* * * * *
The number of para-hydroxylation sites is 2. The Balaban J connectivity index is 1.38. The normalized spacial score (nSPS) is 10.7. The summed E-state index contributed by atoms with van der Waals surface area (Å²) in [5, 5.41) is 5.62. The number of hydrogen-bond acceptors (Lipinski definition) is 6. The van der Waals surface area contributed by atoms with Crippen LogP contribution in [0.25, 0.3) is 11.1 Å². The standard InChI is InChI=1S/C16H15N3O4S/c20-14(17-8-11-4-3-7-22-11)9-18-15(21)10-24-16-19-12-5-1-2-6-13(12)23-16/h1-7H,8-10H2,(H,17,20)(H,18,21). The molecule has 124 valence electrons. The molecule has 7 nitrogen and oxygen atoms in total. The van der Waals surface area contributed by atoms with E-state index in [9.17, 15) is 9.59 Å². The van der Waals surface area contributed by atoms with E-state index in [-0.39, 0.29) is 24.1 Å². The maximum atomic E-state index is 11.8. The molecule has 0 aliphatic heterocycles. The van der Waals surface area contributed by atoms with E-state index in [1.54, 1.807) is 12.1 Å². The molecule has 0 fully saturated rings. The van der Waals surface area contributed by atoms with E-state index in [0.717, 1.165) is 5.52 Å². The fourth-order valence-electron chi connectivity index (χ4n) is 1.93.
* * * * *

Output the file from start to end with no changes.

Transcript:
The number of para-hydroxylation sites is 2. The Balaban J connectivity index is 1.38. The normalized spacial score (nSPS) is 10.7. The summed E-state index contributed by atoms with van der Waals surface area (Å²) in [5, 5.41) is 5.62. The number of hydrogen-bond acceptors (Lipinski definition) is 6. The van der Waals surface area contributed by atoms with Crippen LogP contribution in [0.25, 0.3) is 11.1 Å². The standard InChI is InChI=1S/C16H15N3O4S/c20-14(17-8-11-4-3-7-22-11)9-18-15(21)10-24-16-19-12-5-1-2-6-13(12)23-16/h1-7H,8-10H2,(H,17,20)(H,18,21). The molecule has 124 valence electrons. The molecule has 7 nitrogen and oxygen atoms in total. The van der Waals surface area contributed by atoms with E-state index in [9.17, 15) is 9.59 Å². The van der Waals surface area contributed by atoms with E-state index in [-0.39, 0.29) is 24.1 Å². The maximum atomic E-state index is 11.8. The molecule has 0 aliphatic heterocycles. The van der Waals surface area contributed by atoms with E-state index in [1.54, 1.807) is 12.1 Å². The molecule has 0 fully saturated rings. The van der Waals surface area contributed by atoms with E-state index in [0.717, 1.165) is 5.52 Å². The fourth-order valence-electron chi connectivity index (χ4n) is 1.93.